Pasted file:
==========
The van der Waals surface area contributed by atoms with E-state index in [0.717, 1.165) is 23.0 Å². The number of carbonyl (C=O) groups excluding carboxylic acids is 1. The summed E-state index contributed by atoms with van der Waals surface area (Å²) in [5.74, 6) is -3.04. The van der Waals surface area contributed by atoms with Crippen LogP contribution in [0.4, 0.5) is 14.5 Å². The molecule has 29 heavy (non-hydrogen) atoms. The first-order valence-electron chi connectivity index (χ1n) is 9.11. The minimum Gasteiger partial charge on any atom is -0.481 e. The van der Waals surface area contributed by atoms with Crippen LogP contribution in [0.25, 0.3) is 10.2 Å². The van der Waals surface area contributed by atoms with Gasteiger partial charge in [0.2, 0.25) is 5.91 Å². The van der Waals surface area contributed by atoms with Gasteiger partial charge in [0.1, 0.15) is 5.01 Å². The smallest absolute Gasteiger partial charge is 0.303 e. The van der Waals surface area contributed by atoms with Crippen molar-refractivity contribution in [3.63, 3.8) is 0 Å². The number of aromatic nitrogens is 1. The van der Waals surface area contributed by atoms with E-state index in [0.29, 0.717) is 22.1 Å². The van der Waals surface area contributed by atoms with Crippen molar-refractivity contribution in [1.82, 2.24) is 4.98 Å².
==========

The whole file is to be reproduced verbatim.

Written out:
The van der Waals surface area contributed by atoms with E-state index in [0.717, 1.165) is 23.0 Å². The number of carbonyl (C=O) groups excluding carboxylic acids is 1. The summed E-state index contributed by atoms with van der Waals surface area (Å²) in [5.74, 6) is -3.04. The van der Waals surface area contributed by atoms with Crippen LogP contribution in [0.4, 0.5) is 14.5 Å². The molecule has 29 heavy (non-hydrogen) atoms. The first-order valence-electron chi connectivity index (χ1n) is 9.11. The minimum Gasteiger partial charge on any atom is -0.481 e. The van der Waals surface area contributed by atoms with Crippen LogP contribution in [0.25, 0.3) is 10.2 Å². The van der Waals surface area contributed by atoms with Gasteiger partial charge in [0.2, 0.25) is 5.91 Å². The van der Waals surface area contributed by atoms with Gasteiger partial charge in [0.1, 0.15) is 5.01 Å². The smallest absolute Gasteiger partial charge is 0.303 e. The van der Waals surface area contributed by atoms with Crippen molar-refractivity contribution in [3.63, 3.8) is 0 Å². The number of aromatic nitrogens is 1. The van der Waals surface area contributed by atoms with E-state index in [0.29, 0.717) is 22.1 Å². The van der Waals surface area contributed by atoms with Crippen molar-refractivity contribution in [1.82, 2.24) is 4.98 Å².